The concept began with good intentions. Albemarle Street in Mayfair became uni-directional in 1808 when crowds attending Samuel Taylor Coleridge’s lectures at the Royal Institution made traffic-planning necessary. But the modern theology of traffic management dates back only to 1963 when Colin Buchanan, a town planner, published his ruinously influential report Traffic in Towns.

Wheeled traffic has been successfully mingling in towns and cities since the Etruscans, but Professor Buchanan took great exception to the idea and intended, with great athletic earnestness, to separate people and cars, the better for us to prosper by accelerator. The official attitude to cars in 1963 was curiously similar to Victorian ideas about prostitution: a mixture of acceptance and disgust.

With a fixity of purpose perhaps inviting Freudian interpretations, Buchanan wanted flyovers, clearways and pedestrianisation. Out went the clutter of accumulated townscape. Towns were to be cleansed of intimacy, hazard and surprise. In came Mr and Mrs Citizen swooping at high speed along urban motorways in a bizarre dystopia where your Cortina “saloon” would drive you to a Ballardian destiny in a tower block (where unspeakable crimes might be perpetrated).

In towns, the false god of the one-way street was an agent of change that proved catastrophic. This, of course, was the very moment that other visionaries thought it wise to, quite literally, decimate the railway system in the interests of “economy”. The M25 between Junctions 8 and 9 northbound on a Monday morning is their memorial. And the hell of Wandsworth, Vauxhall Cross or Hammersmith is Buchanan’s.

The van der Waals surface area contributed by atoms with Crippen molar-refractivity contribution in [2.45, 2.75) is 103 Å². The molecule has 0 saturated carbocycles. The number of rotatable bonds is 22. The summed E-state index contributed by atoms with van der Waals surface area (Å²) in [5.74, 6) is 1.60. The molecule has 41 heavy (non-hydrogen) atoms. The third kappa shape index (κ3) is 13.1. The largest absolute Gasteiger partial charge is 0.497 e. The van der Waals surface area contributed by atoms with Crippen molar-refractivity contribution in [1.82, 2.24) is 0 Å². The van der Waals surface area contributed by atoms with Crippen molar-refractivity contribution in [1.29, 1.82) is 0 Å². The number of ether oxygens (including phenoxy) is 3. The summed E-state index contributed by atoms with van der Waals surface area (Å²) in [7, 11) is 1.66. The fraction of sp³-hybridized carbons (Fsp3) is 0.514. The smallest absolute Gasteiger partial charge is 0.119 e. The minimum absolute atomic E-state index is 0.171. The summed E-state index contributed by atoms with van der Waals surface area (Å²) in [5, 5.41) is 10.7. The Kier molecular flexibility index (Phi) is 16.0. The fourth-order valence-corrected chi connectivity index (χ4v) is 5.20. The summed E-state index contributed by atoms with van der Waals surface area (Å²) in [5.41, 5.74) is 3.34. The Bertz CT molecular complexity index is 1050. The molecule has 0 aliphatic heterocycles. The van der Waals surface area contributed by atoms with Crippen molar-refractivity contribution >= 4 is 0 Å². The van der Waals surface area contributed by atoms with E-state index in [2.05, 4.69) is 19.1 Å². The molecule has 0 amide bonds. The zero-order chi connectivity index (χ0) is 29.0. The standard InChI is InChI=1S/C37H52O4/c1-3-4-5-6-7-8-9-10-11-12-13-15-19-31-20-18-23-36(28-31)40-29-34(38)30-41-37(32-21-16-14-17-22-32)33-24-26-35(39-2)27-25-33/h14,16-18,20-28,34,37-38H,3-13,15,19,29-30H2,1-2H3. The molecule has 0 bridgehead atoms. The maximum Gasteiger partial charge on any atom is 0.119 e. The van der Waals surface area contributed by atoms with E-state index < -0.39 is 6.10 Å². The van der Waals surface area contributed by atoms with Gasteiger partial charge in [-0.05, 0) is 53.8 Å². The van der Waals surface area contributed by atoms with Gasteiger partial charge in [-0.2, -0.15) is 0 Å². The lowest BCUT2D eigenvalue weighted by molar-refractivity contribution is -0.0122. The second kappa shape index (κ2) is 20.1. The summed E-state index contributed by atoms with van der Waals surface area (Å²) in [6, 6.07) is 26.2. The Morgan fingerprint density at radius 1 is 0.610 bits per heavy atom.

One-way systems are wrong because they are counterintuitive and seek to impose a spurious logic on human behaviour, something always at its most interesting when irrational. There is surely something very nasty in the concept and expression “gyratory”. It suggests circles of Hell and invites the conjoined idea of futility and an endless quest for an impossible goal.

To enter any gyratory system — often survivable in a car, more precarious on a bike, but suicidal on foot — is to go on bargaining terms with urban aggression and the one-dimensional solutions of the traffic engineer. In pursuit of something that looks good on a graphic, but does not work on the ground, sinister gyratory systems generate millions of unnecessary miles and thousands of tons of pollution.